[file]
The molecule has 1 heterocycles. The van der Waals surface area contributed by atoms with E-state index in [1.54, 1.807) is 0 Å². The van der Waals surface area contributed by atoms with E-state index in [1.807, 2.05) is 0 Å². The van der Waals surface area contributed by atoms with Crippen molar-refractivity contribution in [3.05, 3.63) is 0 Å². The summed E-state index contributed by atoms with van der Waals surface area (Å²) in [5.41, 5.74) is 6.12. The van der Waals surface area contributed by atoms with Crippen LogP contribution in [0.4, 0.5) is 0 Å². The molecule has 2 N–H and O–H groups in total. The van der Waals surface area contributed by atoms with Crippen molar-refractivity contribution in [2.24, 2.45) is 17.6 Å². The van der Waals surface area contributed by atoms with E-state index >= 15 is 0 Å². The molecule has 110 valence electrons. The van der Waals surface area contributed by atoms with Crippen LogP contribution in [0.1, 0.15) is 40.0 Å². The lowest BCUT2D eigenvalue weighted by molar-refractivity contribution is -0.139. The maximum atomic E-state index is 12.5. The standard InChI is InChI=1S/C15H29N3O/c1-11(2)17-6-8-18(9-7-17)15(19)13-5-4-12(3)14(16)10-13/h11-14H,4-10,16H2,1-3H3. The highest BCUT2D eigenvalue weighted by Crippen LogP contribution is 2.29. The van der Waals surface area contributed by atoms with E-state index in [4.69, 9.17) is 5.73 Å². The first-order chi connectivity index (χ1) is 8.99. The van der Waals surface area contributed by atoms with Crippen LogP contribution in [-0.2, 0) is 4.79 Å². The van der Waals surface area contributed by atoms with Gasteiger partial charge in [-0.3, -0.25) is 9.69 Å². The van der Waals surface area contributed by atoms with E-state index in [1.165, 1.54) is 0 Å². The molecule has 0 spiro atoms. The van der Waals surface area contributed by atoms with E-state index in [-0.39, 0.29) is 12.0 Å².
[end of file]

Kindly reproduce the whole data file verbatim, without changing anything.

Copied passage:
The molecule has 1 heterocycles. The van der Waals surface area contributed by atoms with E-state index in [1.54, 1.807) is 0 Å². The van der Waals surface area contributed by atoms with E-state index in [1.807, 2.05) is 0 Å². The van der Waals surface area contributed by atoms with Crippen molar-refractivity contribution in [3.05, 3.63) is 0 Å². The summed E-state index contributed by atoms with van der Waals surface area (Å²) in [5.41, 5.74) is 6.12. The van der Waals surface area contributed by atoms with Crippen LogP contribution in [0.4, 0.5) is 0 Å². The molecule has 2 N–H and O–H groups in total. The van der Waals surface area contributed by atoms with Crippen molar-refractivity contribution in [2.24, 2.45) is 17.6 Å². The van der Waals surface area contributed by atoms with E-state index >= 15 is 0 Å². The molecule has 110 valence electrons. The van der Waals surface area contributed by atoms with Crippen LogP contribution in [0.1, 0.15) is 40.0 Å². The lowest BCUT2D eigenvalue weighted by molar-refractivity contribution is -0.139. The maximum atomic E-state index is 12.5. The standard InChI is InChI=1S/C15H29N3O/c1-11(2)17-6-8-18(9-7-17)15(19)13-5-4-12(3)14(16)10-13/h11-14H,4-10,16H2,1-3H3. The highest BCUT2D eigenvalue weighted by Crippen LogP contribution is 2.29. The van der Waals surface area contributed by atoms with E-state index in [4.69, 9.17) is 5.73 Å². The first-order chi connectivity index (χ1) is 8.99. The van der Waals surface area contributed by atoms with Crippen LogP contribution in [-0.2, 0) is 4.79 Å². The van der Waals surface area contributed by atoms with Gasteiger partial charge in [-0.3, -0.25) is 9.69 Å². The van der Waals surface area contributed by atoms with E-state index in [1.165, 1.54) is 0 Å². The molecule has 0 spiro atoms. The van der Waals surface area contributed by atoms with E-state index in [-0.39, 0.29) is 12.0 Å².